The prevailing policy amongst the officers seems to be, that of flogging them first, and then establishing a treaty of peace. If this plan were morally right, I do not think it practicable; for, as enemies, I do not believe they will stand to meet us; but, as friends, I think we may bring them to a talk, if the proper means are adopted. We are here encamped on the ground on which Judge Martin and servant were butchered, and his son kidnaped by the Pawnees or Camanchees, but a few weeks since; and the moment they discover us in a large body, they will presume that we are relentlessly seeking for revenge, and they will probably be very shy of our approach. We are over the Washita -- the "Rubicon is passed". We are invaders of a sacred soil. We are carrying war in our front, -- and "we shall soon see, what we shall see."

The cruel fate of Judge Martin and family has been published in the papers; and it belongs to the regiment of dragoons to demand the surrender of the murderers, and get for the information of the world, some authentic account of the mode in which this horrid outrage was committed.

Judge Martin was a very respectable and independent man, living on the lower part of the Red River, and in the habit of taking his children and a couple of black men-servants with him, and a tent to live in, every summer, into these wild regions; where he pitched it upon the prairie, and spent several months in killing buffaloes and other wild game, for his own private amusement. The news came to Fort Gibson but a few weeks before we started, that he had been set upon by a party of Indians and destroyed. A detachment of troops was speedily sent to the spot, where they found his body horridly mangled, and also of one of his negroes; and it is supposed that his son, a fine boy of nine years of age, has been taken home to their villages by them. Where they still retain him, and where it is our hope to recover him.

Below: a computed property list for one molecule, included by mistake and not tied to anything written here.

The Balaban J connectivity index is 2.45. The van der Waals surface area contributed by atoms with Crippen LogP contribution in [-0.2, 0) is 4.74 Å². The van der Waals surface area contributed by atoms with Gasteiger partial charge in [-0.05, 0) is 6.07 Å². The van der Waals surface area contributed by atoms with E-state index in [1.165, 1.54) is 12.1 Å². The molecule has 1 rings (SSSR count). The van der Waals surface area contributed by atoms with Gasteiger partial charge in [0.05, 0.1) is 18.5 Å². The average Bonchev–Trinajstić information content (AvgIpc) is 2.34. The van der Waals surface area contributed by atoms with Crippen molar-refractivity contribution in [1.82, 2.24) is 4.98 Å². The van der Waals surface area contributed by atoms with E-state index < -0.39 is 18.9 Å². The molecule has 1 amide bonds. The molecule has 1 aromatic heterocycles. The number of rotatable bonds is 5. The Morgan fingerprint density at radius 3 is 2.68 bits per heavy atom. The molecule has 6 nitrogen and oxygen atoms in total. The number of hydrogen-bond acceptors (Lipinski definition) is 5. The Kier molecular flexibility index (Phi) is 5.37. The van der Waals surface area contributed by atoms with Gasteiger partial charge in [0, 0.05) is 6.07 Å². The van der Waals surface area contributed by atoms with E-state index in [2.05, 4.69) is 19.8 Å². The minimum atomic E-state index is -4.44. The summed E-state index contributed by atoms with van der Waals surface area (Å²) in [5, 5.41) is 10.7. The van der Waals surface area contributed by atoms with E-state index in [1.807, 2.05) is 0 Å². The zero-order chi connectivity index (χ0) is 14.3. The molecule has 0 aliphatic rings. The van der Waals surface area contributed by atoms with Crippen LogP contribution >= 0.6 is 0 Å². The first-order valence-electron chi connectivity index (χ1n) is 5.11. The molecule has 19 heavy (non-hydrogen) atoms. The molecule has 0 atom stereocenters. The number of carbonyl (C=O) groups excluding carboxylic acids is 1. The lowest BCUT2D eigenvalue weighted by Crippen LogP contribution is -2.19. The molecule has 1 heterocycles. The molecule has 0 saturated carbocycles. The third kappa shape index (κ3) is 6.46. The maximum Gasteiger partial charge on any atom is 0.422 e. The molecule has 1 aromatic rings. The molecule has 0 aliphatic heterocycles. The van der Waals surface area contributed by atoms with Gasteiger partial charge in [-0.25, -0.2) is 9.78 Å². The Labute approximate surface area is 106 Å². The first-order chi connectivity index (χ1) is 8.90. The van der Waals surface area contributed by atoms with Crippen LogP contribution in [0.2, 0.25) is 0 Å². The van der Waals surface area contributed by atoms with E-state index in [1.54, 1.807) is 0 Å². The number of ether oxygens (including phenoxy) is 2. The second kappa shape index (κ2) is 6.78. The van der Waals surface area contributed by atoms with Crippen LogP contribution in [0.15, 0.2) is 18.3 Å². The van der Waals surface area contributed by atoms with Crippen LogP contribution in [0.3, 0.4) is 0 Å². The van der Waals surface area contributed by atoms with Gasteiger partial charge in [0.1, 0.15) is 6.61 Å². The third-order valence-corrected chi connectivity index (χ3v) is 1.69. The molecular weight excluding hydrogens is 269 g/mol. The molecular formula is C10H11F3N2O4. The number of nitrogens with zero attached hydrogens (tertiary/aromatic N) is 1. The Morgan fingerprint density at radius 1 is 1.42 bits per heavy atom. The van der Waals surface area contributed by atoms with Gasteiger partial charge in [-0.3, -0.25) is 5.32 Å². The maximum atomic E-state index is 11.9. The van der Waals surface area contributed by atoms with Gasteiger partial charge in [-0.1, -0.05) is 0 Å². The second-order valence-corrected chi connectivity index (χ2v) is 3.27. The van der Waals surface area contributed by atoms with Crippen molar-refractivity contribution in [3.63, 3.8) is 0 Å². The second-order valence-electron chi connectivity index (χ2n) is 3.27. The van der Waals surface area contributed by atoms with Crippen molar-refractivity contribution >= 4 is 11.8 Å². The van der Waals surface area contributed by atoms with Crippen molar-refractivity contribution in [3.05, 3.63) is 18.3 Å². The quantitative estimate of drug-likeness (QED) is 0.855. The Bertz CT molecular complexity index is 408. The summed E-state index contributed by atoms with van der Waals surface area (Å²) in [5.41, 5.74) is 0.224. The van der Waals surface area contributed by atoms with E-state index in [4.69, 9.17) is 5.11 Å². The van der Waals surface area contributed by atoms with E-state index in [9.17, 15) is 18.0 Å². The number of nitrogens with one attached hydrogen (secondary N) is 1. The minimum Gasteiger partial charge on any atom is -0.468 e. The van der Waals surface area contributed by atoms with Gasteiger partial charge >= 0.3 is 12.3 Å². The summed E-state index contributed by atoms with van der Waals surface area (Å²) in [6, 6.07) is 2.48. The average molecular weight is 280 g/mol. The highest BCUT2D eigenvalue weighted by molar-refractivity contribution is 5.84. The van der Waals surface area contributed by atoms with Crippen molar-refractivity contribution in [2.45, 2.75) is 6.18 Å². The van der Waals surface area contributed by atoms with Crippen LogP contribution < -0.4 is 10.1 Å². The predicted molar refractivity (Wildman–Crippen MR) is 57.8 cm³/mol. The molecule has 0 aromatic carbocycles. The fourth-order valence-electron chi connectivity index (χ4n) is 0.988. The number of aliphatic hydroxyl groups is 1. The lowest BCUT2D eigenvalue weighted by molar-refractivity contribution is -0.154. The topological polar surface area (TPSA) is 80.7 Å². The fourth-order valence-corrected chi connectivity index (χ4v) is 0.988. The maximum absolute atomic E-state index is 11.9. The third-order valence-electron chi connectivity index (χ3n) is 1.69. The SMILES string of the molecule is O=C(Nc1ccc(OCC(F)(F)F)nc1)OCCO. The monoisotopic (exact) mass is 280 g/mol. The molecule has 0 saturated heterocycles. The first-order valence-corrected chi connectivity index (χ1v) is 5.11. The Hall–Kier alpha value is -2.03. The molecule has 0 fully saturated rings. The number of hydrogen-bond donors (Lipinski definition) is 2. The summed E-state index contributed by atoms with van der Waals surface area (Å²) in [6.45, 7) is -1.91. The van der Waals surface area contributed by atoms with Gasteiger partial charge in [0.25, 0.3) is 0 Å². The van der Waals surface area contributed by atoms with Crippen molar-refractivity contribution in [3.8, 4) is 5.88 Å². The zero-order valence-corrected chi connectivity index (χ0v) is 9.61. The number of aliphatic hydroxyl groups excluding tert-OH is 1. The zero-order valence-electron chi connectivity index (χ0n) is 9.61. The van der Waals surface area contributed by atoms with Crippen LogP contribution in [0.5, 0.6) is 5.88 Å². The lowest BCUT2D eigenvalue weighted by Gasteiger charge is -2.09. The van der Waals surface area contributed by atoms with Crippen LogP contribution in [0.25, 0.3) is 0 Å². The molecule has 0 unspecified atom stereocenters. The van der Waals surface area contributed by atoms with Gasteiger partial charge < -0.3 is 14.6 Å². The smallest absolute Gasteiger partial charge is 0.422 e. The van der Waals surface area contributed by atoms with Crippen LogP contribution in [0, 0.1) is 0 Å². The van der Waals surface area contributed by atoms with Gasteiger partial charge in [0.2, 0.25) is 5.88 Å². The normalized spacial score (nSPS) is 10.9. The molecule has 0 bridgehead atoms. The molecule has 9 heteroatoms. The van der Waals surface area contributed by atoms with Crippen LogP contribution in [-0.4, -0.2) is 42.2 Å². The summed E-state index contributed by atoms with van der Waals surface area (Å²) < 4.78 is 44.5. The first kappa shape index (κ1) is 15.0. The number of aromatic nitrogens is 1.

Great praise is due to General Leavenworth for his early and unremitted efforts to facilitate the movements of the regiment of dragoons, by opening roads from Gibson and Towson to this place. We found encamped two companies of infantry from Fort Towson, who will follow in the rear of the dragoons as far as necessary, transporting with wagons, stores and supplies, and ready, at the same time, to co-operate with the dragoons in case of necessity. General Leavenworth will advance with us from this post, below far he may proceed is uncertain. We know not exactly the route which we shall take, for circumstances alone must decide that point. We shall probably reach Cantonment Leavenworth in the fall; and one thing is certain (in the opinion of one who has already seen something of Indian life and country), we shall meet with many severe privations and reach that place a jaded set of fellows, and as ragged as Jack Falstaff's famous band.

You are no doubt inquiring, who are these Pawnees, Camanchees, and Arapahoes, and why not tell us all about, them? Their history, numbers and limits are still in obscurity; nothing definite is yet known of them, but I hope I shall soon be able, to give the world a clue to them.

IF my life and health are preserved, I anticipate many a pleasing scene for my pencil, as well as incidents worth?; of reciting to the world, which I shall occasionally do, as opportunity may occur.